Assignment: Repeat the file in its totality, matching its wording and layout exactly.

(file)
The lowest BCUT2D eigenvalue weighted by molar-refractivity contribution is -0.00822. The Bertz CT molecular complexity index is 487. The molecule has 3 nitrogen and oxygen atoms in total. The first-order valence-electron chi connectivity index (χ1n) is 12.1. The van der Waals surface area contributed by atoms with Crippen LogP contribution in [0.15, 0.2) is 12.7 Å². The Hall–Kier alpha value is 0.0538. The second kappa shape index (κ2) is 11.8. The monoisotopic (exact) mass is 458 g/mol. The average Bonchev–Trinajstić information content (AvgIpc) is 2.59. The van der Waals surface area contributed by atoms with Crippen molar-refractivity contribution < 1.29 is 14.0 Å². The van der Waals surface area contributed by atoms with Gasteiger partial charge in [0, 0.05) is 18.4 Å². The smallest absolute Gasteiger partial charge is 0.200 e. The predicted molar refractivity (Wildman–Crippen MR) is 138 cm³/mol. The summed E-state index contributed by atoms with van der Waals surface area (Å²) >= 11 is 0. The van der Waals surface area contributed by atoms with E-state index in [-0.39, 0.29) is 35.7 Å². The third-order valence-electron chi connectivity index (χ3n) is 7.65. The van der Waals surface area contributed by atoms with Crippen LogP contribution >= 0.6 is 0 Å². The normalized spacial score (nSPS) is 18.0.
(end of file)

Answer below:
The lowest BCUT2D eigenvalue weighted by molar-refractivity contribution is -0.00822. The Bertz CT molecular complexity index is 487. The molecule has 3 nitrogen and oxygen atoms in total. The first-order valence-electron chi connectivity index (χ1n) is 12.1. The van der Waals surface area contributed by atoms with Crippen LogP contribution in [0.15, 0.2) is 12.7 Å². The Hall–Kier alpha value is 0.0538. The second kappa shape index (κ2) is 11.8. The monoisotopic (exact) mass is 458 g/mol. The average Bonchev–Trinajstić information content (AvgIpc) is 2.59. The van der Waals surface area contributed by atoms with Crippen molar-refractivity contribution < 1.29 is 14.0 Å². The van der Waals surface area contributed by atoms with Gasteiger partial charge in [0, 0.05) is 18.4 Å². The smallest absolute Gasteiger partial charge is 0.200 e. The predicted molar refractivity (Wildman–Crippen MR) is 138 cm³/mol. The summed E-state index contributed by atoms with van der Waals surface area (Å²) >= 11 is 0. The van der Waals surface area contributed by atoms with E-state index in [-0.39, 0.29) is 35.7 Å². The third-order valence-electron chi connectivity index (χ3n) is 7.65. The van der Waals surface area contributed by atoms with Crippen LogP contribution >= 0.6 is 0 Å². The normalized spacial score (nSPS) is 18.0.